Welcome to our series of conversations with curious, clever, and captivating people—in other words, the kind you’d like to sit next to for an hour or two.

I didn’t actually set out to play the tuba. I wanted to play the saxophone.

A week or two before middle school started, I went to band tryouts and they had all the instruments lined up. I went right to the saxophone—alto sax—that's what I wanted to play. And I tried to make a sound on it but I couldn't. Since I was tall, they were just like, "He can probably carry this. Here’s a tuba. Try it." And that was it. But if it were another instrument, I probably would have tried to get good at that, and you know, had a lot less shit to carry around.

I didn’t plan on becoming a musician. I was always really into medicine. I wanted to go the pre-med route. The first book report I ever wrote was about Ben Carson. He was my first hero growing up, and now I'm like, "Oh, this dude's crazy!" There were a couple colleges like Northwestern and Johns Hopkins that had five-year dual-degrees in music and medicine. I had applied to them, and I remember telling my dad, "Hey, I just wanna apply to Juilliard," kind of to gauge how far I'd come, musically, since middle school. I’d had a couple of musical experiences senior year that made me think, "Ah, man, I need to be doing this."

There was this NPR show called From the Top that showcases classical musicians —college, middle school, whatever— and I got the opportunity to be on the show a couple of times in high school. They were doing a PBS mini-series at Carnegie Hall and they asked me to take part and play in a brass quintet with members of the New York Philharmonic brass section. It was just an amazing experience. It was a pivotal moment of realizing "I need to be doing this right now."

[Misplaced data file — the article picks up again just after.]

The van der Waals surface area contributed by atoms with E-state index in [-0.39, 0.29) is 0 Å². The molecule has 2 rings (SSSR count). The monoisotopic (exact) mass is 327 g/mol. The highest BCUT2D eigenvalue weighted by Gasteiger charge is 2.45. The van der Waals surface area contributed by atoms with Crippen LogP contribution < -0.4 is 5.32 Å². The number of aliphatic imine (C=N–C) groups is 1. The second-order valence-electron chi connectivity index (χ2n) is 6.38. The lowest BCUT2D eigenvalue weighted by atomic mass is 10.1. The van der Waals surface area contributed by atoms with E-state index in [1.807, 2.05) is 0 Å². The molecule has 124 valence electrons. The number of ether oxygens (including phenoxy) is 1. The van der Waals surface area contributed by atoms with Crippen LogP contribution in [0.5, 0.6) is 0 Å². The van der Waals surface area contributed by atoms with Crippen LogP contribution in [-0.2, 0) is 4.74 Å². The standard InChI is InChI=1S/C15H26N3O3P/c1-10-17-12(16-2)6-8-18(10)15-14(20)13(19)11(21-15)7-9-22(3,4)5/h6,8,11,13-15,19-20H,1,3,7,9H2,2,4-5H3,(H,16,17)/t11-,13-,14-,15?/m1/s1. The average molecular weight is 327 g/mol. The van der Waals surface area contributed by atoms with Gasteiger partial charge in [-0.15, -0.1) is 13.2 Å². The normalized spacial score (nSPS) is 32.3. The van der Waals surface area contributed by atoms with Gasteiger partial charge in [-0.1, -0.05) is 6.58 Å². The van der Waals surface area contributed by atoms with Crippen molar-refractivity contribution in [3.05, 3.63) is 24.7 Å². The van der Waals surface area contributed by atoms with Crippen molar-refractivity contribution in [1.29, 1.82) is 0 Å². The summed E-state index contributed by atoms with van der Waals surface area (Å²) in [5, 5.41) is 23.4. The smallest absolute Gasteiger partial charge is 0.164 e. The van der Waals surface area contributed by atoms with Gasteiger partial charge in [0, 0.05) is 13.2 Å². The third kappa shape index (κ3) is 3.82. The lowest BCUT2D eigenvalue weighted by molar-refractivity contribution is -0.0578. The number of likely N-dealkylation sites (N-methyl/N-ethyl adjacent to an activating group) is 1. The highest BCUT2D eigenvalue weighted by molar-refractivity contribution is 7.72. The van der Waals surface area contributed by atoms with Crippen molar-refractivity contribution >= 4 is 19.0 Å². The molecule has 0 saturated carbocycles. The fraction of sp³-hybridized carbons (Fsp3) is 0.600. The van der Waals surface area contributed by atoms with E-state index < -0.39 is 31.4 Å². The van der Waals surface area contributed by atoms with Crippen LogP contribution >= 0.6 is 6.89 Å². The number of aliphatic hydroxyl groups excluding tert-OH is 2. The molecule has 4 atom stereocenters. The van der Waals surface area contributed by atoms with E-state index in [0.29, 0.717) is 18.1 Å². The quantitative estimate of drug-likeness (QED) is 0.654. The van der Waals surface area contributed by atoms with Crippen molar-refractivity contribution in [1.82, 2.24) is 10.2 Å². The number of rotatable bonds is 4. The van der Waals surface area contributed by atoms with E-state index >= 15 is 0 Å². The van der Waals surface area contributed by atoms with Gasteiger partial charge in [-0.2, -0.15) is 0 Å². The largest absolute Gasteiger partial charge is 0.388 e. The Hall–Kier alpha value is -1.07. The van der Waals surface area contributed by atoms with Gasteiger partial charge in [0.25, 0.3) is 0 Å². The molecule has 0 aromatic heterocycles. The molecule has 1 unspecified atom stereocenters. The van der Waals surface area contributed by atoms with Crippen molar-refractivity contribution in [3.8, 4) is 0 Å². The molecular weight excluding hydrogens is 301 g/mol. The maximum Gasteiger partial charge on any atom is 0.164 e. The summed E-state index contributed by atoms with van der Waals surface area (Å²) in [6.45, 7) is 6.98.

I’m still friends with a bunch of people in the organization and I've told them many times, "I'm doing music now because of you."

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I hate the idea of extremes—of denying yourself and being so militant about it.

The acceptance letters from Johns Hopkins and Juilliard came within a day or two of each other, and eventually I said I wanted to go to Juilliard. It was a whole thing in the family. They've always been extremely supportive of my musical pursuits, and medicine wasn't something they necessarily pushed me towards, but they were like, "Wait, what are you talking about?"

I've always kind of fallen into different musical situations. I've never considered myself belonging to a particular genre or anything. I went to Julliard to study classical music, and then I met Jon Batiste and the rest of those guys and they were all in the jazz division. And I was like, "Oh, I like the music that they're making." So, I started making music with them.